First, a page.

California OKs Audit of License Plate Reader Use by Police

SACRAMENTO, Calif. (CN) – Every day in the nation’s most populous state, millions of drivers are tracked as they pull out of their driveways and parking garages. Mounted on streetlights, overpasses and police cars, a spider web of high-speed cameras indiscriminately snap shots of license plates as Californians go to work and run errands.

Supporters view the technology as an evolutionary law enforcement advancement similar to radar speed guns and computers in squad cars. Agencies in cities like Los Angeles have been using the cameras for over a decade.

But in 2015, after civil liberties groups raised privacy concerns, California passed regulations and requirements on agencies’ use of the surveillance tool referred to as automated license plate readers. Public agencies are supposed to hold open meetings before starting plate reader programs and are barred from sharing or selling the recovered data with non-public entities.

Now those same civil liberties groups have initiated a state audit into whether California law enforcement groups are playing by the privacy rules.

“When all of us leave the Capitol today, get in our cars to go home, we will be tracked,” Electronic Frontier Foundation researcher Dave Maass told lawmakers on Wednesday. “Whether you believe license plate readers are a useful public safety tool or not, one must recognize the need to ensure that law enforcement is acting as responsible stewards of our confidential locational data.”

After an hour-long debate featuring testimony from EFF, the American Civil Liberties Union and several law enforcement groups, a legislative committee approved a sweeping inquiry into law enforcement’s use of license plate readers.

Proposed by state Sen. Scott Wiener, the audit will focus on five agencies in Los Angeles, Sacramento and Fresno. Wiener says he’s not looking to ban the use of the technology, but wants to follow up on reports that license plate data is being shared and being given to U.S. Immigration and Customs Enforcement officials.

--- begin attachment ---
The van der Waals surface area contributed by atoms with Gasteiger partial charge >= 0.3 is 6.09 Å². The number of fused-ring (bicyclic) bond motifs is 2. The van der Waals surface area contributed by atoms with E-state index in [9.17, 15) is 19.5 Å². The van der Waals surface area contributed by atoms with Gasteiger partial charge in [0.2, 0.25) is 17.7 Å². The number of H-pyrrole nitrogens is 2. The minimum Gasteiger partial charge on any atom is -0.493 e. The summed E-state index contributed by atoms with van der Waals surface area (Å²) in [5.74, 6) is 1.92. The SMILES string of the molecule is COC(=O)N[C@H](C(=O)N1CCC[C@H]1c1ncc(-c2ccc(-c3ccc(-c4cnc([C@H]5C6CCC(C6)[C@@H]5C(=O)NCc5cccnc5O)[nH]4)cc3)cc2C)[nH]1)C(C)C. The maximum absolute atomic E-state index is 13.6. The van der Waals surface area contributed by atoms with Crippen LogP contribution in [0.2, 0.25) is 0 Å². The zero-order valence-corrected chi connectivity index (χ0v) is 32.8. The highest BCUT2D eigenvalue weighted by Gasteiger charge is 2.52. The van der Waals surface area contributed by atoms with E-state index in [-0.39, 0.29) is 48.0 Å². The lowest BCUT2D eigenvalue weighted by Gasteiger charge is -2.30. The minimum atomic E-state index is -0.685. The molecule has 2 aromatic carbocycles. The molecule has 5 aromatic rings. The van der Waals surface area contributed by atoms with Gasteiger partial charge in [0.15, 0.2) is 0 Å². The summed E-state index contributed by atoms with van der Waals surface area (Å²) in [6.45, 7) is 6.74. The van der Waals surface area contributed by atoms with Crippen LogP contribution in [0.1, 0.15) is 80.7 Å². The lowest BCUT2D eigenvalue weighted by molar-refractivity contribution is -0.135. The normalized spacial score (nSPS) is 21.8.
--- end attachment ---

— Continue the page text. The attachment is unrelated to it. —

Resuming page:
“Indeed, there are already known examples of this technology being used to track people in our immigrant communities, and it is known that millions of these data points have been shared in the past with ICE,” Wiener testified.

Wiener was referring to documents uncovered by the ACLU through a public records request showing that ICE has access to license plate data maintained by a company called Vigilant Solutions. According to the ACLU, over 80 law enforcement agencies nationwide have agreed to share information with ICE.

The law enforcement agencies selected for the audit defended their use of the technology, calling it a useful investigative tool that can help track down stolen cars and identify both suspects and witnesses at busy crime scenes.

Fresno Police Sgt. Steve Casto says his department has been using license plate readers for about a decade, purging data unrelated to investigations after one year. Los Angeles Police Department Lt. Dan Gomez said the LAPD implemented the technology in 2006 and protects the data by not storing them to a cloud.

“We feel comfortable in the process and the manner in which we’ve done it,” Gomez said.

The ACLU and EFF pushed for the audit after investigations found security flaws with law enforcement cameras, and instances of data being shared. The groups suspect that at least 170 California law enforcement agencies use the popular technology.

EFF is currently fighting a public records lawsuit against the LAPD pertaining to its use of the technology. Gomez said his agency could be limited in its cooperation with the audit because of the pending litigation.

State Auditor Elaine Howle estimated the audit could be completed in about seven months depending on how many additional audits are approved by lawmakers this summer. She says her department will “drill down” and find out if the five agencies are abiding by the 2015 law.

“Are they holding those public hearings when necessary? Are they sharing public information? Do they have proper protocols in place to protect the data, and if they do, are they following those protocols?” Howle said.

Wiener closed the hearing by reiterating his goal is not to outlaw license plate readers.

“The purpose of this audit is not to point fingers; it is to just make sure that the law is being followed, that the procedures are correct and if there are issues, that we can help local jurisdictions comply or if we need to improve the law we can do that,” he said.

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